'#Instagate': Instagram Claims Right to License Users' Photos to Advertisers; Users Protest


Instagram: The Insta-Revolution

But even so, the fact that the changes come from Instagram is hard to digest for many users. Some called it Instagram's "suicide note." Others have taken to calling the service "Instacreep." And then there are those who are sharing articles on how to delete their accounts.

"Sure, Facebook has always done this, but this is different for me," said Simpson, who is the social media director at Hampshire Hotels. "The difference for me is that I had a private account and I post more freely on Instagram. I am very selective of what I push to Facebook." Simpson said he fears that Instagram could now use one of his photos in an ad. "What if they used it for an ad for a product I didn't believe in?"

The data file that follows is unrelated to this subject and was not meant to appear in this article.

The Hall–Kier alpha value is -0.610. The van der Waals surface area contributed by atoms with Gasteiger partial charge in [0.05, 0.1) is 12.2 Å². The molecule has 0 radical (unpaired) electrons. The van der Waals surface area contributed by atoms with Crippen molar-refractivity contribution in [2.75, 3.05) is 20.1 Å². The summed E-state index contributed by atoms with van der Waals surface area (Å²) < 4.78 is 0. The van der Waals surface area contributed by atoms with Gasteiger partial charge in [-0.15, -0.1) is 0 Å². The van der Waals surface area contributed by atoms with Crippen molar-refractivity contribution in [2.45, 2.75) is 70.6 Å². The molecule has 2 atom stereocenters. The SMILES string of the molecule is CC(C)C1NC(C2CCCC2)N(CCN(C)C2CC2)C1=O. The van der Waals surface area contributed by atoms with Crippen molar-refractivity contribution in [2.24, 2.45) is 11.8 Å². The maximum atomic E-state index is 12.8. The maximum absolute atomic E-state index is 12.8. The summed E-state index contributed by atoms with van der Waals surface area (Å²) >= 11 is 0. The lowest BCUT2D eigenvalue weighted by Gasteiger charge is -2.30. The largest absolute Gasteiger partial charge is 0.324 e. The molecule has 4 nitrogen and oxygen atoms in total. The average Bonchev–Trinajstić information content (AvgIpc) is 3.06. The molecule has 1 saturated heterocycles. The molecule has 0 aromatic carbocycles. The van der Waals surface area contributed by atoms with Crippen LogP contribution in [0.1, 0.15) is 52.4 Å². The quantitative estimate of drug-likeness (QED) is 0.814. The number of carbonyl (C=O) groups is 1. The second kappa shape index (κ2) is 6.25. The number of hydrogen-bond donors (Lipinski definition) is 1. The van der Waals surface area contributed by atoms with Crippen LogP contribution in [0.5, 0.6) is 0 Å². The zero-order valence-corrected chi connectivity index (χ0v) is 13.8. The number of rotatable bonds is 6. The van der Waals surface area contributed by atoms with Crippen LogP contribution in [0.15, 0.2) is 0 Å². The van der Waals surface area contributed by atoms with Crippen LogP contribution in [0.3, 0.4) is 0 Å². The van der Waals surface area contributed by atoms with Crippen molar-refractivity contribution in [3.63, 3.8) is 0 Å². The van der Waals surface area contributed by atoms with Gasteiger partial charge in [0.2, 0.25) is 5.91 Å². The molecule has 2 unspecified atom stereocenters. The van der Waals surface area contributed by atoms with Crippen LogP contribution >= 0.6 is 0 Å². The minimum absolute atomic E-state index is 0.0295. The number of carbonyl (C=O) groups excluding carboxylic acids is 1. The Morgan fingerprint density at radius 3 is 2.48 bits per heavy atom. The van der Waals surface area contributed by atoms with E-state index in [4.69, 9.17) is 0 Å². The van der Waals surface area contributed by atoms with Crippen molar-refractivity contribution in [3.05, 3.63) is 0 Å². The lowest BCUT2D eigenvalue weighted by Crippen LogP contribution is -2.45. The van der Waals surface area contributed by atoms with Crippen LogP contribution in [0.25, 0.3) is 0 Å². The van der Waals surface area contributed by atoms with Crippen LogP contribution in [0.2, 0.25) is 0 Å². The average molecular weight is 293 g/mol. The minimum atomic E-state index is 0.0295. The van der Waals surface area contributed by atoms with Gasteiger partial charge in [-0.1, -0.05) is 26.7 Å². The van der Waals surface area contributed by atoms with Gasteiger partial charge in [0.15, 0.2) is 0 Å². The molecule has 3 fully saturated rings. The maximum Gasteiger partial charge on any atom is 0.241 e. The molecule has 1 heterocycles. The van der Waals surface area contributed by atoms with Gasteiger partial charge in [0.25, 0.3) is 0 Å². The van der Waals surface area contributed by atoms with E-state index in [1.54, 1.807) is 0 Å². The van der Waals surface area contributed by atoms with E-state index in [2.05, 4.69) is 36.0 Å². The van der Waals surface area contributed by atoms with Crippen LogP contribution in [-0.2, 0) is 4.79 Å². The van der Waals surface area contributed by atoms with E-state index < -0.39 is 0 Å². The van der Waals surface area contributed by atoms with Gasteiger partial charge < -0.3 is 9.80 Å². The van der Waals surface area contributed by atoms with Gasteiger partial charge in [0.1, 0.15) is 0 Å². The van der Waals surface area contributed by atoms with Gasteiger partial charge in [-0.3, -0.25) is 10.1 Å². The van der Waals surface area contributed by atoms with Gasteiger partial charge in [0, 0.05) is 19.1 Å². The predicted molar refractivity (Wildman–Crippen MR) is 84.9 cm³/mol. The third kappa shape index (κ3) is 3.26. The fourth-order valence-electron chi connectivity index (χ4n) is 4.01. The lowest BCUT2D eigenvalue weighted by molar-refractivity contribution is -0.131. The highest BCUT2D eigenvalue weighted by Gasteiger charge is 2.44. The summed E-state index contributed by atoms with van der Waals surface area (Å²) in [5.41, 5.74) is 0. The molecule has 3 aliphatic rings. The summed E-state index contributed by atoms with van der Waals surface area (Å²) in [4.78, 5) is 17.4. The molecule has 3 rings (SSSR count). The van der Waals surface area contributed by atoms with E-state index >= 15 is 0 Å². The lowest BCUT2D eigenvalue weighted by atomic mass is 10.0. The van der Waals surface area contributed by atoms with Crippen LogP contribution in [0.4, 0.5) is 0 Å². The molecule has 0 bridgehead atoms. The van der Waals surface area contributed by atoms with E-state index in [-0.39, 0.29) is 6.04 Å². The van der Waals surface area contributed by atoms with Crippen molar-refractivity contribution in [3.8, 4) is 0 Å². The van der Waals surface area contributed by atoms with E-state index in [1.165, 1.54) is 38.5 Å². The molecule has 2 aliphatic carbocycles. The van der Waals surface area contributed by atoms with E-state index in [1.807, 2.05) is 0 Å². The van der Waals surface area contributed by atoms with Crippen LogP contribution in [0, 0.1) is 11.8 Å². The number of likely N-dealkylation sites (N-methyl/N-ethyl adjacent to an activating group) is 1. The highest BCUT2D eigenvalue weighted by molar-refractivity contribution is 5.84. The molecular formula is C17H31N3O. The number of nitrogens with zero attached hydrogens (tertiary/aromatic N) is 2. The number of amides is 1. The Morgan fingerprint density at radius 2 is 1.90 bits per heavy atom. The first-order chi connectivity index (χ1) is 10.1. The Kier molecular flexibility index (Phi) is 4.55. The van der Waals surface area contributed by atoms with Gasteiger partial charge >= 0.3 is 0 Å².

Simpson said he'd be willing to pay Instagram for an ad-free service. Shear said, "Users need to get used to that you get what you pay for. Consumers expect these things for free -- but there are costs to these services."

There's no way to opt out of the new terms -- the only way to avoid it is to delete your account. Luckily for those who choose that option, there are now many new apps trying to compete with Instagram, including ones from Twitter and Flickr. Last week both companies announced updates to their apps, which now include photo filter options.

Simpson is one of the new takers. "I have a lot of apps that let me edit my photos on my phone. I'll just share them on Twitter or Tumblr now."

Since publishing this article Instagram has assured users that it does not plan to sell their photos and says it will updated its Terms of Service. With that, Simpson plans to open a new account and be more selective about his followers.

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